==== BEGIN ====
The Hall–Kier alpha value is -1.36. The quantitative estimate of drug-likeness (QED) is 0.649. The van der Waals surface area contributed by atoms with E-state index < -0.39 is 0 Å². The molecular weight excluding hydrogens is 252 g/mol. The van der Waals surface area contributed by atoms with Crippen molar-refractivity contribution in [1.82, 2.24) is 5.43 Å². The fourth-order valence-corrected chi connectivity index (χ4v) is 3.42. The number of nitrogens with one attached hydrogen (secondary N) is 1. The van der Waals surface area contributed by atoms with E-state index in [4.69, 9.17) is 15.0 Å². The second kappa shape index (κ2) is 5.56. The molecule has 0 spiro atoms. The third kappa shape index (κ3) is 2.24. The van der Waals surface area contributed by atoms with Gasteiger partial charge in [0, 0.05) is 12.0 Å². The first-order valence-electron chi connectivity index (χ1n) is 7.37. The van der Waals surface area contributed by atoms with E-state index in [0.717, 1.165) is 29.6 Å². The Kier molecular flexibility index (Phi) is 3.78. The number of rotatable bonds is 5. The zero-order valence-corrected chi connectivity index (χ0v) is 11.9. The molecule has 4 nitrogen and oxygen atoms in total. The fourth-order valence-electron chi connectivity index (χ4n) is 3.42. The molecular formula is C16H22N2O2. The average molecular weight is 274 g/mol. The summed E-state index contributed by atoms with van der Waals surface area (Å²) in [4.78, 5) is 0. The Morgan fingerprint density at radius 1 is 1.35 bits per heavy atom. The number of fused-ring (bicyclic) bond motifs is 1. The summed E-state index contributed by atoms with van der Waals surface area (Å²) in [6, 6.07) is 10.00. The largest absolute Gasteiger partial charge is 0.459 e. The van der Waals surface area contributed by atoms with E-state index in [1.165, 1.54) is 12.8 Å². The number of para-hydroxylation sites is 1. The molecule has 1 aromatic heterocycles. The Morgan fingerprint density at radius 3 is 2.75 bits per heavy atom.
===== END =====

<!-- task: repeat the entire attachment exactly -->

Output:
The Hall–Kier alpha value is -1.36. The quantitative estimate of drug-likeness (QED) is 0.649. The van der Waals surface area contributed by atoms with E-state index < -0.39 is 0 Å². The molecular weight excluding hydrogens is 252 g/mol. The van der Waals surface area contributed by atoms with Crippen molar-refractivity contribution in [1.82, 2.24) is 5.43 Å². The fourth-order valence-corrected chi connectivity index (χ4v) is 3.42. The number of nitrogens with one attached hydrogen (secondary N) is 1. The van der Waals surface area contributed by atoms with E-state index in [4.69, 9.17) is 15.0 Å². The second kappa shape index (κ2) is 5.56. The molecule has 0 spiro atoms. The third kappa shape index (κ3) is 2.24. The van der Waals surface area contributed by atoms with Gasteiger partial charge in [0, 0.05) is 12.0 Å². The first-order valence-electron chi connectivity index (χ1n) is 7.37. The van der Waals surface area contributed by atoms with E-state index in [0.717, 1.165) is 29.6 Å². The Kier molecular flexibility index (Phi) is 3.78. The number of rotatable bonds is 5. The zero-order valence-corrected chi connectivity index (χ0v) is 11.9. The molecule has 4 nitrogen and oxygen atoms in total. The fourth-order valence-electron chi connectivity index (χ4n) is 3.42. The molecular formula is C16H22N2O2. The average molecular weight is 274 g/mol. The summed E-state index contributed by atoms with van der Waals surface area (Å²) in [4.78, 5) is 0. The Morgan fingerprint density at radius 1 is 1.35 bits per heavy atom. The number of fused-ring (bicyclic) bond motifs is 1. The summed E-state index contributed by atoms with van der Waals surface area (Å²) in [6, 6.07) is 10.00. The largest absolute Gasteiger partial charge is 0.459 e. The van der Waals surface area contributed by atoms with E-state index in [1.165, 1.54) is 12.8 Å². The number of para-hydroxylation sites is 1. The molecule has 1 aromatic heterocycles. The Morgan fingerprint density at radius 3 is 2.75 bits per heavy atom.